Jason Gencher is a medical student in the Class of 2018 at the University of Toronto
Today is the day. I have waited six months for today. I’m so tired, I can barely get myself out of bed. What time is it? I’m so hungry. Those Timbits look old, but I’m too hungry to care about that. I’m so tired — maybe I’ll go back to sleep? Don’t I have something to do today? Why is there this weird taste in my mouth? What she’s saying is all lies. There’s no truth in it all. They say things about me, but it’s all a big lie. One giant lie. When did I get this fat? It’s because of the medication. I used to be slim and athletic. But now I have circulation problems. It’s the medications they give me. ...continue reading
Mei Wen is a medical student in the Class of 2019 at the University of Toronto
Last week, I was at the eye clinic at a downtown hospital as a medical student learning about ophthalmology. This week, I was there as a patient. And although I was at the exact same clinic only one week later, the contrast between these experiences couldn't be greater.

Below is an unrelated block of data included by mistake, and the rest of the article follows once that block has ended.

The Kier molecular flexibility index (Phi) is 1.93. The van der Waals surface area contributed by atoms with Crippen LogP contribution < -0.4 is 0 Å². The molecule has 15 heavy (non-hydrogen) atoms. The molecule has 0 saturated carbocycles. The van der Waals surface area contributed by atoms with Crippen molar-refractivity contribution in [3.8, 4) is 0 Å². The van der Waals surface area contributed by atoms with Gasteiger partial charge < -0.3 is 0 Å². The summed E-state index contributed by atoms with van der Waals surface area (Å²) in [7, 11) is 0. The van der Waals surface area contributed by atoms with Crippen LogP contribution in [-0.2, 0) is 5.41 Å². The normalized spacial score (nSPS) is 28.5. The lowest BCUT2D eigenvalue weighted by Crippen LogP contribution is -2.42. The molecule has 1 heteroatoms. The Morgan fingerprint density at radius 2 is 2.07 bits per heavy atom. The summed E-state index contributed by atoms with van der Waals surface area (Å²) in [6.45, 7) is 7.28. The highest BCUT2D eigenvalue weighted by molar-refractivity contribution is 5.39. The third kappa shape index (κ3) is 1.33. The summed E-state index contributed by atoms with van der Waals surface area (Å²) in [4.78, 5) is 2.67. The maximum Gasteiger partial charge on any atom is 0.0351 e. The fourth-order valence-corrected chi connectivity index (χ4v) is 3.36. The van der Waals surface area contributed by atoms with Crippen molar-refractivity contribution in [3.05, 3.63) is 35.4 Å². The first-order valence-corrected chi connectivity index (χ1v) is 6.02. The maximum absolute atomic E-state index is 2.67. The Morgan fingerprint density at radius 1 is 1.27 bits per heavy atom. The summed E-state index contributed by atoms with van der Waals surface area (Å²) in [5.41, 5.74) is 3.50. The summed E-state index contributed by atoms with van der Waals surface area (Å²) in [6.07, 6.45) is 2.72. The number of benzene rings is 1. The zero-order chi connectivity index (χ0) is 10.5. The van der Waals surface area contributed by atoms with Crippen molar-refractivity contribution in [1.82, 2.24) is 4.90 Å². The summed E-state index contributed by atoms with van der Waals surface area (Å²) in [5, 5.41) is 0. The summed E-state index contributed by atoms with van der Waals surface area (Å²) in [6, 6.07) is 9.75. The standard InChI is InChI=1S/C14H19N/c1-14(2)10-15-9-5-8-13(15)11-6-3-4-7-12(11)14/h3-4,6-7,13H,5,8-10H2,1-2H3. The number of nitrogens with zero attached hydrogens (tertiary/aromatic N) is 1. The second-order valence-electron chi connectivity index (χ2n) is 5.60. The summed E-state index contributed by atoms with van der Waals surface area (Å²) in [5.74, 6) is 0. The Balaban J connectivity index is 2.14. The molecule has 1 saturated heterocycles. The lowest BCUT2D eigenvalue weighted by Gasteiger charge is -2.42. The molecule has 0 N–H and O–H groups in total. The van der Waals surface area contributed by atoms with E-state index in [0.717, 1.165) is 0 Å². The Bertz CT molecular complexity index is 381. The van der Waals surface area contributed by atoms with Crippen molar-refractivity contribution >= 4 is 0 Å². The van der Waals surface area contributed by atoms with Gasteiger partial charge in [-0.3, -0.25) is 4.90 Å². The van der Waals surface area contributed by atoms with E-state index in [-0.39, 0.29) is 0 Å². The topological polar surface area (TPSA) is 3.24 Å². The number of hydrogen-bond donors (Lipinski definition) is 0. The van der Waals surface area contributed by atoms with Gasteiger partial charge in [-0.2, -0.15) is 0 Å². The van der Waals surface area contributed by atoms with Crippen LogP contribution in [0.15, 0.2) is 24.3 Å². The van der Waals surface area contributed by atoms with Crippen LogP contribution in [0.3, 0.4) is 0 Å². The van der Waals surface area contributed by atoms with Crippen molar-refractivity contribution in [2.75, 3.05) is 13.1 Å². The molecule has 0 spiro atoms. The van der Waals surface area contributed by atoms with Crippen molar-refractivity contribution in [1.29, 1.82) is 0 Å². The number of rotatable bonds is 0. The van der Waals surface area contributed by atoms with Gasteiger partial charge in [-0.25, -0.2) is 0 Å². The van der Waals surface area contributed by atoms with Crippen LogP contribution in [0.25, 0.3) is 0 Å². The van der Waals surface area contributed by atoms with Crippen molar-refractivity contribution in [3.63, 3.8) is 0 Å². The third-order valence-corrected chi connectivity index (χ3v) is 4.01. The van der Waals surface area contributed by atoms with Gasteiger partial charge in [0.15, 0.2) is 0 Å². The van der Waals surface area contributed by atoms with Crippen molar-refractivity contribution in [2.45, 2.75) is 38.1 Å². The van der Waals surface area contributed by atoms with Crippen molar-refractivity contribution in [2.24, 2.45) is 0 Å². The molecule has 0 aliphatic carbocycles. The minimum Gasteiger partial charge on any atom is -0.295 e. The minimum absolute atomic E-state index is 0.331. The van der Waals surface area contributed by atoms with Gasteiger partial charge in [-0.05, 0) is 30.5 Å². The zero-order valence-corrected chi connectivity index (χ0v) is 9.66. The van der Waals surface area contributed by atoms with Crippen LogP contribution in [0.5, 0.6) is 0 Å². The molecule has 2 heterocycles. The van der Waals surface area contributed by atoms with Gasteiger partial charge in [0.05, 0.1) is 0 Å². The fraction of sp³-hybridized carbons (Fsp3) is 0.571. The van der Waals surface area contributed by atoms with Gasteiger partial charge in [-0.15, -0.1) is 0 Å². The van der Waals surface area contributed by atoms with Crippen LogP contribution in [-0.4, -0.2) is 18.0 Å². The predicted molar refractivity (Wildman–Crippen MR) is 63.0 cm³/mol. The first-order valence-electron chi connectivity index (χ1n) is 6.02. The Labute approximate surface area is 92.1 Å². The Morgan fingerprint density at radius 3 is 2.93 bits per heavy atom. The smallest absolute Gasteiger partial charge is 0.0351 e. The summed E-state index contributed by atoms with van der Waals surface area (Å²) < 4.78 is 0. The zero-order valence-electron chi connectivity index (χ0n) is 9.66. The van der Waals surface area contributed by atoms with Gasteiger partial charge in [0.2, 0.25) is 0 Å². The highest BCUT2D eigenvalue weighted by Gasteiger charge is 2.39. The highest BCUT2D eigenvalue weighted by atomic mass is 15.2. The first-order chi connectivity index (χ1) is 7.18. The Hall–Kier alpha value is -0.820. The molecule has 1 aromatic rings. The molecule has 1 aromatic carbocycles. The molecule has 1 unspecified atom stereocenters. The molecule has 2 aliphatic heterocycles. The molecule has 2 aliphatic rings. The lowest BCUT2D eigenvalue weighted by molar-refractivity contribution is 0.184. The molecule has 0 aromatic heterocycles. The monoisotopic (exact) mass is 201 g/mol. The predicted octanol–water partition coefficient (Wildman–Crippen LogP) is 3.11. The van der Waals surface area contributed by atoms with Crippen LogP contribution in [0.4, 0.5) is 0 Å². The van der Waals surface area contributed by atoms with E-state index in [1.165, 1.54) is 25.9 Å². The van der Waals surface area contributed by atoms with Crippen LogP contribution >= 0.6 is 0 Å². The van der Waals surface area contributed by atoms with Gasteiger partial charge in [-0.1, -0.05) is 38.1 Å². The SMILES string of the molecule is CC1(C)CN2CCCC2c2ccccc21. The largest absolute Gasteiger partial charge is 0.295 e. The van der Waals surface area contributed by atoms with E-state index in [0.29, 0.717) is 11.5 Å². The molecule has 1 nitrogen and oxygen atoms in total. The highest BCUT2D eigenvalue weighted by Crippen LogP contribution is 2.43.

My first astounding realization as a patient was that there was a sign advertising the wait time to be one to four hours — despite the fact that this was a booked appointment. I am ashamed to say that as a medical student on the the other side, ...continue reading
Class of 2016
It was an ordinary Wednesday in clerkship. Handover went smoothly, and postpartum rounds were going well. New moms on the ward were happy and healthy. Aside from the fact that CaRMS applications were opening at noon, it seemed like just another day in the life of a clinical clerk. If you squelched the nervous excitement induced by CaRMS opening (were we really going to be residents so soon?), everything was great. Blood pressures on the ward, other than ours, were pristine.
I started to experience a cramping flank pain by midmorning. Really, it had started the Monday before, but I’d chalked it up to exhaustion from a long night on call. Or maybe some weird peri-menstruation cramps, even though the timing was off.
I fidgeted in my chair as I scribbled away at SOAP notes. Just make it through the morning, I thought. Ibuprofen was waiting in my brilliant orange bag downstairs in the resident room.
The cramps persisted.